I wonder how the Volume/thickness has been changing, never mind the area!That would be a much more reliably indicator of you-know-what.




RE: What about Thickness/Volume?
By masher2 (blog) on 1/1/2009 3:22:15 PM , Rating: 2
Long term, ice volume is decreasing: the continuation of a trend that began 19,000 years ago, at the end of the last ice age.


RE: What about Thickness/Volume?
By foolsgambit11 on 1/1/2009 7:16:22 PM , Rating: 5
The concern with sea ice extent - land ice coverage, too - is partly with the reflective effect of the ice. All that white area tends not to absorb heat that well. So a reduction in the amount of ice area we have can have a destabilizing effect on climate (so say the climatologists).

What I'm curious about, Michael, is why you've given us this great report on the rebound of global sea ice extent, but then try to use it to rebuff concerns about the loss of the northern polar ice cap. While it is true that the worst-case concerns of some alarmists didn't come true (that is, we didn't lose all sea ice this past northern summer), the year was far from a 'substantial recovery'. It was the second-worst year on record. (The anomaly was .86 million square miles, versus the .93 million square mile anomaly of the year before - less than a 10% difference.)

What is more, you haven't even tried to differentiate each polar region separately. A quick glance at the NSIDC site shows that (although the data is a month old now), the Arctic ice extent is currently below last year's level, and a little more digging will show this November's average is below the November 1979 average level by roughly 600,000 square kilometers. So it is pretty clear that the current anomaly is instantaneously the same as 1979 because of a larger than average Antarctic ice shelf.
(you'll find the current graph here - http://nsidc.org/arcticseaicenews/index.html - and I know you know how to pull up historic monthly data on the NSIDC site)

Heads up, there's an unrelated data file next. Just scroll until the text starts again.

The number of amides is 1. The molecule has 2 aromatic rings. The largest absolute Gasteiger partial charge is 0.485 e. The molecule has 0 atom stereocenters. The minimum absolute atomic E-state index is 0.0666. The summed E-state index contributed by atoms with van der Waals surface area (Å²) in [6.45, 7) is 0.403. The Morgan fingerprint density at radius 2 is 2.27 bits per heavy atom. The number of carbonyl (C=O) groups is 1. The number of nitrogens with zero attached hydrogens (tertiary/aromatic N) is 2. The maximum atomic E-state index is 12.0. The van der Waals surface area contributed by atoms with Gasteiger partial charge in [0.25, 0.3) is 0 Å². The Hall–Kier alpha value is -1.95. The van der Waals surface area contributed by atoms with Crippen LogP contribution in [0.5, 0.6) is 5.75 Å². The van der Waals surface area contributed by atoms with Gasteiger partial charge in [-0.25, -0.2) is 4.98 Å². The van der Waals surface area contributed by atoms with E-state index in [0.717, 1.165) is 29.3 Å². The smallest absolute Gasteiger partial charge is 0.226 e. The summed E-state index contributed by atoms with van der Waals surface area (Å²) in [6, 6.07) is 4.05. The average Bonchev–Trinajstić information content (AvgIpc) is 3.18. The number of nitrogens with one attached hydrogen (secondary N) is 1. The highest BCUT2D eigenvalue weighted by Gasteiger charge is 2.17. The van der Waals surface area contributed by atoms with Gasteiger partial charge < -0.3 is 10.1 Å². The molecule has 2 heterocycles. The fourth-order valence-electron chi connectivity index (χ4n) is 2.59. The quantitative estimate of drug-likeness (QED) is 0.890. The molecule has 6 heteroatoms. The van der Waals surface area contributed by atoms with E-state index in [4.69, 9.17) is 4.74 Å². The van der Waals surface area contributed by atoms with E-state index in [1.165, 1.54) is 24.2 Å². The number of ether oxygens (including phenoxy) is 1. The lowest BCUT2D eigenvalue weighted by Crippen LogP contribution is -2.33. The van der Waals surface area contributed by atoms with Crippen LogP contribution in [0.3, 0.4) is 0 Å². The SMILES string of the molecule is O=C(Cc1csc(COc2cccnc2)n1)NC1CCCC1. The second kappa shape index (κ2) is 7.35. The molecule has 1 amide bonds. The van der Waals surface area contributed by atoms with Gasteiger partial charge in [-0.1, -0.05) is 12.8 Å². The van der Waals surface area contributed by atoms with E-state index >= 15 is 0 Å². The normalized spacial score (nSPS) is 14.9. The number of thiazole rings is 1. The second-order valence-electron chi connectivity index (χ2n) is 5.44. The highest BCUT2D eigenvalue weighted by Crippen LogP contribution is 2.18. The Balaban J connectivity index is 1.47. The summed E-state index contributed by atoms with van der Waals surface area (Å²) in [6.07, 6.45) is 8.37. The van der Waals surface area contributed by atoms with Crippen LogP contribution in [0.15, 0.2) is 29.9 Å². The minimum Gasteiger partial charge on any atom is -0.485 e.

The NSIDC data also shows that the Antarctic sea ice extent has remained pretty steady, when averaged since 1979. But the Arctic sea ice has been on a steady downward trend. (http://nsidc.org/data/seaice_index/). So we can expect, if these trends continue, that this instantaneous correlation will quickly diverge, towards more sea ice loss.

And finally, this correlation means nearly nothing, especially to the numbers for the individual poles. For instance, last year, about this time, the anomaly was +1 million square km. That's about 1.5 million square kilometers more than the end of 1979 levels. But 2008 still ended up being the second worst summer on record for Arctic sea ice extent.

And yet, despite all of this, it is a pretty remarkable reduction in the anomaly over the past couple of months, eh? Especially when you consider that the Arctic isn't pulling its weight. Sea ice loss in the Antarctic region must be very slow this Austral spring/summer. That's what your story should have been about.

(Incidentally, we had a major anomaly upswing late in 2007, too - interesting that we've had such dramatic changes, due to slow Antarctic melting, two years in a row.)


By fenderkb76 on 1/1/2009 11:43:17 PM , Rating: 2
Excellent post. I can't vote because I've posted, but nice job.


By JonMoseley on 1/5/2009 1:10:47 PM , Rating: 4
No, No, FoolsGambit11 -- Remember that we have NO scientific data (experimental results) to support the myth of man-made global warming (MMGW). All we have are computer models.

If the computer models do not predict reality, they are false. You say that the "worst case scenarios of some alarmists didn't come true."

No, no, no, foolsgamit11. These were the computer models upon which the myth of man-made global warming are based. The fact that the computer models produce WRONG RESULTS mean that the computer models are invalidated.